Behat 101

Hey guys,

I’ve been coaching Behat and relevant tech’s for some time now. Think it be good to share the information out to you start to finish.

My previous article covered the installation of Behat. If you’d like to have a look at that, click here.

lets continue on, after installation we need to setup our basic scaffold to hold our feature files and our context files. Run this command to set yourself up with the basic structure.

$_ vendor/bin/behat --init

This will create:

  • features/bootstrap/FeatureContext.php

Don’t worry about this file just yet.

Next you need to setup your behat.yml file which holds all Behat related configuration such as which website to target etc.

Create your behat.yml file with the content below:

        - FeatureContext
        - Behat\MinkExtension\Context\MinkContext
                    CURLOPT_SSL_VERIFYPEER: false
                    CURLOPT_FOLLOWLOCATION: false
                    CURLOPT_CERTINFO: false
                    CURLOPT_TIMEOUT: 120
                    ssl.certificate_authority: false


This section of the file references all your context files that hold step definitions to be loaded when Behat kicks off. In the above example we’ve got our FeatureContext file which is an empty file you created before hand when scaffolding the structure, and the MinkExtension which gives us loads of step definitions to get started out of the box.


This section loads up any custom extensions designed for Behat. Extensions give you powerful API’s to work with on the PHP side. We will interact with them in time!

This above file contains a bit more than your standard basic examples out there. Basically what you’ve got in the guzzle_parameters is a way to ignore ssl certificate validation which usually holds up testing if you visit a website in https mode.

Now then we’re all set. All we need to do now is create our first feature file.

Feature file:

Feature files live in the features directory, outside of the bootstrap folder. Any files you create that you want behat to consider as your feature files need to have the extension of “.feature”. Lets create one.

$_ touch features/my-first-test.feature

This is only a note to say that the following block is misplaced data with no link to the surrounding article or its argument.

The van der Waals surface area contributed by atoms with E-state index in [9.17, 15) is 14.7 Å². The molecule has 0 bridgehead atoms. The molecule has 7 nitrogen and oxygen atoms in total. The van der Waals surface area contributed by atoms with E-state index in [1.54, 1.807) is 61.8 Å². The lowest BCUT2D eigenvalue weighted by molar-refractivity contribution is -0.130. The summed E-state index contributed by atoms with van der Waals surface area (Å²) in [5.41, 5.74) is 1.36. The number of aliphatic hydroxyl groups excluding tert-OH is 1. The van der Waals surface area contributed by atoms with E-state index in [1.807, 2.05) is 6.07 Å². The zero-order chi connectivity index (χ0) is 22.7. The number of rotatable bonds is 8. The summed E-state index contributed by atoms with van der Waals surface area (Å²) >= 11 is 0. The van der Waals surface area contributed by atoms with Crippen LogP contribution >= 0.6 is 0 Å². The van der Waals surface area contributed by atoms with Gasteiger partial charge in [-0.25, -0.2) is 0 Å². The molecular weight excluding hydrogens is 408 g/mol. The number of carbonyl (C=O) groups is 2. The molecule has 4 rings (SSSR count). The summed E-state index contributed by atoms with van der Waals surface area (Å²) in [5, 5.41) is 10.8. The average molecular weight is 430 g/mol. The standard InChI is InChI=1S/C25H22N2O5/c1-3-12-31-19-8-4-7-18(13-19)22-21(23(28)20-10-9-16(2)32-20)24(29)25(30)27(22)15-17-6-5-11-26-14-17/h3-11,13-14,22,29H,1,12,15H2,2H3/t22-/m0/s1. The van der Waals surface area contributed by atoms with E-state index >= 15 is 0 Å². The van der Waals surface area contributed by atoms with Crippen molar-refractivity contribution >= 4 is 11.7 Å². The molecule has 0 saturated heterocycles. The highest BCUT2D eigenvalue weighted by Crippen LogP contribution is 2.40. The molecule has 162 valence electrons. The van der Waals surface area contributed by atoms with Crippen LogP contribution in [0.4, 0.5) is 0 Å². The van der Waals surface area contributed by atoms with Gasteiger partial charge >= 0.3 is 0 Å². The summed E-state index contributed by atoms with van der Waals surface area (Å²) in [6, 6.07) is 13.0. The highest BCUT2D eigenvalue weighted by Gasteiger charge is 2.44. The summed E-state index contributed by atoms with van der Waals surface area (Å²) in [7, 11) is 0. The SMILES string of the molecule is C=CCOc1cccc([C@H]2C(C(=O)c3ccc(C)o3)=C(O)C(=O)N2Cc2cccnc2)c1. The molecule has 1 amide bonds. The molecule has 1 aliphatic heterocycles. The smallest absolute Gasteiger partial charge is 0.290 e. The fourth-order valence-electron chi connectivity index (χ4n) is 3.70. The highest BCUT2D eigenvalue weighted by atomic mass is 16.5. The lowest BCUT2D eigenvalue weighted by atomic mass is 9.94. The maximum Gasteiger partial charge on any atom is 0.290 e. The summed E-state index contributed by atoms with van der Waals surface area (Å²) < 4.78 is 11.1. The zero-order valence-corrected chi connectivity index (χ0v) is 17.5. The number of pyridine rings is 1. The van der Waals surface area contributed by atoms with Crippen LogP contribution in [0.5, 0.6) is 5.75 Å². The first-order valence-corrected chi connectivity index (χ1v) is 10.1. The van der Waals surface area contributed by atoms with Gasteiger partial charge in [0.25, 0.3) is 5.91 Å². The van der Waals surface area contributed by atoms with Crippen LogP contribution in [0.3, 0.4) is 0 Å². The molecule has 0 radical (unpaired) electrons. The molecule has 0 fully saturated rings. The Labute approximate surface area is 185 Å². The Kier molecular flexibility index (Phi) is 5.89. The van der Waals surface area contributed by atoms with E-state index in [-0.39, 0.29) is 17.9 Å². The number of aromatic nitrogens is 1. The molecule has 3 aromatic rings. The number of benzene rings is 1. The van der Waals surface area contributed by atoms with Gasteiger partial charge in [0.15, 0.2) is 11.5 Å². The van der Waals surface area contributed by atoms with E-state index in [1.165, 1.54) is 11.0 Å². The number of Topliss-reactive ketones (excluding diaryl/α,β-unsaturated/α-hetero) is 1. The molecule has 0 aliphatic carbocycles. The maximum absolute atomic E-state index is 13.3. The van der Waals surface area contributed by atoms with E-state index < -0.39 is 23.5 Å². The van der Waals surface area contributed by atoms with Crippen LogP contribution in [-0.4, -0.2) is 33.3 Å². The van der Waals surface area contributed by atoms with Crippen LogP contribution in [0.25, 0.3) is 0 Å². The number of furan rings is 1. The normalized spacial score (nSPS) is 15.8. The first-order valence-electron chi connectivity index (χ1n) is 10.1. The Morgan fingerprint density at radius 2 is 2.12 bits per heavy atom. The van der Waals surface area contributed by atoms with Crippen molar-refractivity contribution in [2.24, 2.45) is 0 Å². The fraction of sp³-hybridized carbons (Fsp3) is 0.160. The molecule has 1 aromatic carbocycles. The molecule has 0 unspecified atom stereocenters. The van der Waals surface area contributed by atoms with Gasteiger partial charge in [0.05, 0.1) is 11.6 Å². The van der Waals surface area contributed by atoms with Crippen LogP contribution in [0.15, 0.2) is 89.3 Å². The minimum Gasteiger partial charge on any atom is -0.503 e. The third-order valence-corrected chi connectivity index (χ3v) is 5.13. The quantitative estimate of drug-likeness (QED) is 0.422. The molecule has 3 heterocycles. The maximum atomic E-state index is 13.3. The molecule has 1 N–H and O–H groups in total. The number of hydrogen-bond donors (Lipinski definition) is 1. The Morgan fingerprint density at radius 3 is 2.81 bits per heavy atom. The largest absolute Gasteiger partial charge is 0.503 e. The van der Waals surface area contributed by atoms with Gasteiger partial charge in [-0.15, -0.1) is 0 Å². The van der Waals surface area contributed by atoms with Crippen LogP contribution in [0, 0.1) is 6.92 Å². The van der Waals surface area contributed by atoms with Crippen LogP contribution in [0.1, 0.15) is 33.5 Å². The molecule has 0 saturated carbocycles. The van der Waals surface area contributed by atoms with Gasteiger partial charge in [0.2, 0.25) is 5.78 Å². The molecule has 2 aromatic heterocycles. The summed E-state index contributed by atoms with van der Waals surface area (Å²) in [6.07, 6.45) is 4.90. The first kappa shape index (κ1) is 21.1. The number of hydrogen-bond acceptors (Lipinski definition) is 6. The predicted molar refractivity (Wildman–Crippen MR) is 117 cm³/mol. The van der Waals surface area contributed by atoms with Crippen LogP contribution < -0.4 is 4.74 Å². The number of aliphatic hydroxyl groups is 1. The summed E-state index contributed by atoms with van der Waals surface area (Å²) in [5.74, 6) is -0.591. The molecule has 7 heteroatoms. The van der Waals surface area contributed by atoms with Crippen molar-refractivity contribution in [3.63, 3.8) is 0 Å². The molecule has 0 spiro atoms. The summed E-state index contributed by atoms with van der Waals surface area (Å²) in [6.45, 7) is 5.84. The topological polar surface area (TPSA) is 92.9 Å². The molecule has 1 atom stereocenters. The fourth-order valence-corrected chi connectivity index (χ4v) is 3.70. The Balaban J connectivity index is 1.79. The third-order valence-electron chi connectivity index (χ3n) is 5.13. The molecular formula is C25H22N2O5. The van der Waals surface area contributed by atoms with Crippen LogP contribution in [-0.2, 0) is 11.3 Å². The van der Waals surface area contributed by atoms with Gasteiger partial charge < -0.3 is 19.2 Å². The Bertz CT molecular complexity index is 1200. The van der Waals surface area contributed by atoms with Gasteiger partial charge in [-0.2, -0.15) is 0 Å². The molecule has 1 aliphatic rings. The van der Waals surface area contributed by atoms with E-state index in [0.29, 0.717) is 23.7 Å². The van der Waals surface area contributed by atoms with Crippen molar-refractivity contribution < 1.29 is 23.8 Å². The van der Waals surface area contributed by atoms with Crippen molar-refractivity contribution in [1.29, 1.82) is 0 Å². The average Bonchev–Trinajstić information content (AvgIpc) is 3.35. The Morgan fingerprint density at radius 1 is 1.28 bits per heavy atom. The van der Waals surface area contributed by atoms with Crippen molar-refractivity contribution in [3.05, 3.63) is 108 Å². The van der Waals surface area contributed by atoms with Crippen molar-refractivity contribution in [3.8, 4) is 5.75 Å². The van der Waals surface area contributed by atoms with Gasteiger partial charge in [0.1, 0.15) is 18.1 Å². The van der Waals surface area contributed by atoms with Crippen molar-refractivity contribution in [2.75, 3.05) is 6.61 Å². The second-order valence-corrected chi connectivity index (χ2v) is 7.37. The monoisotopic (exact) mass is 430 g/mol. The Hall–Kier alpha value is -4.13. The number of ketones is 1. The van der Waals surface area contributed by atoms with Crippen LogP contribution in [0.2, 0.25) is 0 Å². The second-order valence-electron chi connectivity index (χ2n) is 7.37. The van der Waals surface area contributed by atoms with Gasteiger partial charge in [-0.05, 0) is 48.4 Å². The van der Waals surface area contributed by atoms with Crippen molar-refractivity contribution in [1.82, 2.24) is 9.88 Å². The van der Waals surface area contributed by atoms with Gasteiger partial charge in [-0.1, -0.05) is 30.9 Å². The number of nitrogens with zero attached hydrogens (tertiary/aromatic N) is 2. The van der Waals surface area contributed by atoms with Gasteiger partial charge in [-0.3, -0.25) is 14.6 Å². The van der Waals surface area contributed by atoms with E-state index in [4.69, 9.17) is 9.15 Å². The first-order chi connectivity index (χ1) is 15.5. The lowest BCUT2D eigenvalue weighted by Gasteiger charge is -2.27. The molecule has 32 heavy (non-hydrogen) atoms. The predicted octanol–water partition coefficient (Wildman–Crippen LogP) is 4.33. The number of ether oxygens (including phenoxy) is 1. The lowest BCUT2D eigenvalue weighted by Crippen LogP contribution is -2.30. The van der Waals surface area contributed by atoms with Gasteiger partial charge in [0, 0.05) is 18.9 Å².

If you fancy just creating these files with a text editor go ahead! Its fine. Lets write our first feature then.

In terms of what the syntax is and how to format your file please have a look here I find the documentation limiting in terms of what the idea behind the syntax is, but if we do that we’d be stepping into the BDD world. Right now we’re just having our Behat’s on.

To get a list of all step definitions available to us, you can run the command

$_ vendor/bin/behat -dl

To search for a particular step definition by partial match you can run

$_ vendor/bin/behat -d "<your search term>"

Classic feature:

    In order to try out some basic testing tactics
    As a developer
    I want to try out an automated test against wikipedia

    Scenario: Homepage has wikipedia on it.
        Given I am on "/wiki/Main_Page"
        Then I should see "Wikipedia"

As you can see, the above is written in a very particular language. Its called “Gherkin”. You can find more information here

Since we’ve got the MinkContext loaded up thanks to the setup we’ve done in our behat.yml file, these step definitions will be recognised by Behat and will execute as we wanted them to. Now if you run Behat you should get  a passing test.

$_ vendor/bin/behat

That is it, we’re done. Now its important to understand what we’ve just tested. We’ve used a tool called Goutte to scrape the web page and assert some text that should appear on the page. Goutte does not compile HTML, CSS or JavaScript. So in essence, we’ve processed the raw output from the server. A bug still may be at large – if there is animation on the page or there is some logic that hides areas of the page from the user. That we’ll cover in testing with JavaScript.

Installing Behat from scratch! >>

Handle failures like a pro >>

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